Isko’s circularity efforts are getting a boost. The Turkish denim mill is the latest to sign the Dutch Denim Deal, an initiative that calls for a new industry standard of using 5 percent post-consumer recycled cotton in the production of all denim garments. The public-private initiative was established by the Dutch Government in October 2020, following the EU Green Deal and Circular Action Plan, and includes more than 40 signatories like PVH Europe, Scotch & Soda and Kings of Indigo on the brand side, as well as Calik Denim, Ereks and Recover from the supply chain.
The initiative also includes a goal of using 20 percent post-consumer recycled cotton in 3 million pairs of jeans by 2023—a target that is proving to be much more difficult to achieve than the 5 percent minimum. Isko’s participation helps bring the initiative closer to its goals.
“The Dutch Denim Deal fits perfectly into Isko’s circular strategy,” said Marc Lensen, Isko’s head of global communication. “Our scale and knowledge of sustainable technological solutions will increase the overall impact and accelerate circularity in the denim chain.”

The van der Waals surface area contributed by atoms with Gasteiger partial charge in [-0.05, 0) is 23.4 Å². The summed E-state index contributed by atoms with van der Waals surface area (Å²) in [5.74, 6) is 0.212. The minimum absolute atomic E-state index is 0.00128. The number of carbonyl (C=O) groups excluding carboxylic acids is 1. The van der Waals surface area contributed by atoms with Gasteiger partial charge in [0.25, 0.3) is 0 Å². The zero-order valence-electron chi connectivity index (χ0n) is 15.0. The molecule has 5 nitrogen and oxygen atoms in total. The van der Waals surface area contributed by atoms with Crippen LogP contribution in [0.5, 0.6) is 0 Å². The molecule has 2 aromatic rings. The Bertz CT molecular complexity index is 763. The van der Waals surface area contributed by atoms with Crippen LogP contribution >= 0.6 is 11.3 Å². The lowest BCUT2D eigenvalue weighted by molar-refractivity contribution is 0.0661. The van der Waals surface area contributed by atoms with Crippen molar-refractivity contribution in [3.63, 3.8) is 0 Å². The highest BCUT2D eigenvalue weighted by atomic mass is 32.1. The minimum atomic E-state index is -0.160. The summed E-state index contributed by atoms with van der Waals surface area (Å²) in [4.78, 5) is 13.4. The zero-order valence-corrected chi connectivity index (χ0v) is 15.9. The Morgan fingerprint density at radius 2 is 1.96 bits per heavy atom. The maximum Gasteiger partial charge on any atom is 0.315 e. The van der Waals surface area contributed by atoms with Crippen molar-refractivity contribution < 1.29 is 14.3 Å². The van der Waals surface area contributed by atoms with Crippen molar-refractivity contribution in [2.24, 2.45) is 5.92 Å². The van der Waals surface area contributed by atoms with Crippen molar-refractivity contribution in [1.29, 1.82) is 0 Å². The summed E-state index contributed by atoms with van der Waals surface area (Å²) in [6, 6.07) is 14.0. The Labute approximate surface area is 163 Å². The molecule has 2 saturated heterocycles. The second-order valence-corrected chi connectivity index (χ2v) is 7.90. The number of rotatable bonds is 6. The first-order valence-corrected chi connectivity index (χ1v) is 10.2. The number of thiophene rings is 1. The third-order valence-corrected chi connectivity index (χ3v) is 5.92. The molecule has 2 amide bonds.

As the creator of the R-Two platform, which incorporates recycled fibers as well as reused cotton that comes from its own production loss, Isko is hyper-focused on closing the loop in denim production. Circularity efforts include its 2020 licensing agreement for Hong Kong Research Institute of Textiles and Apparel’s (HKRITA) award-winning Green Machine, a technology that fully separates and recycles cotton and polyester blends at scale. The closed-loop process uses only water, heat and less than 5 percent biodegradable green chemicals.
In 2021, Isko also joined the Ellen MacArthur Foundation’s Jeans Redesign project, which established a set of durability and recyclability standards like keeping a minimum of 98 percent cellulose fibers by weight, including easy-to-disassemble materials and phasing out metal rivets.
To further its efforts, the mill partnered with Swedish research and development company MoRe Research, a part of Rise Research Institutes of Sweden, to continuously develop new, sustainable technologies that look to waste and cellulose-based materials to close fashion’s production loop. At the time, Isko noted that the partnership was just “one of many projects” it’s working on for a more sustainable future.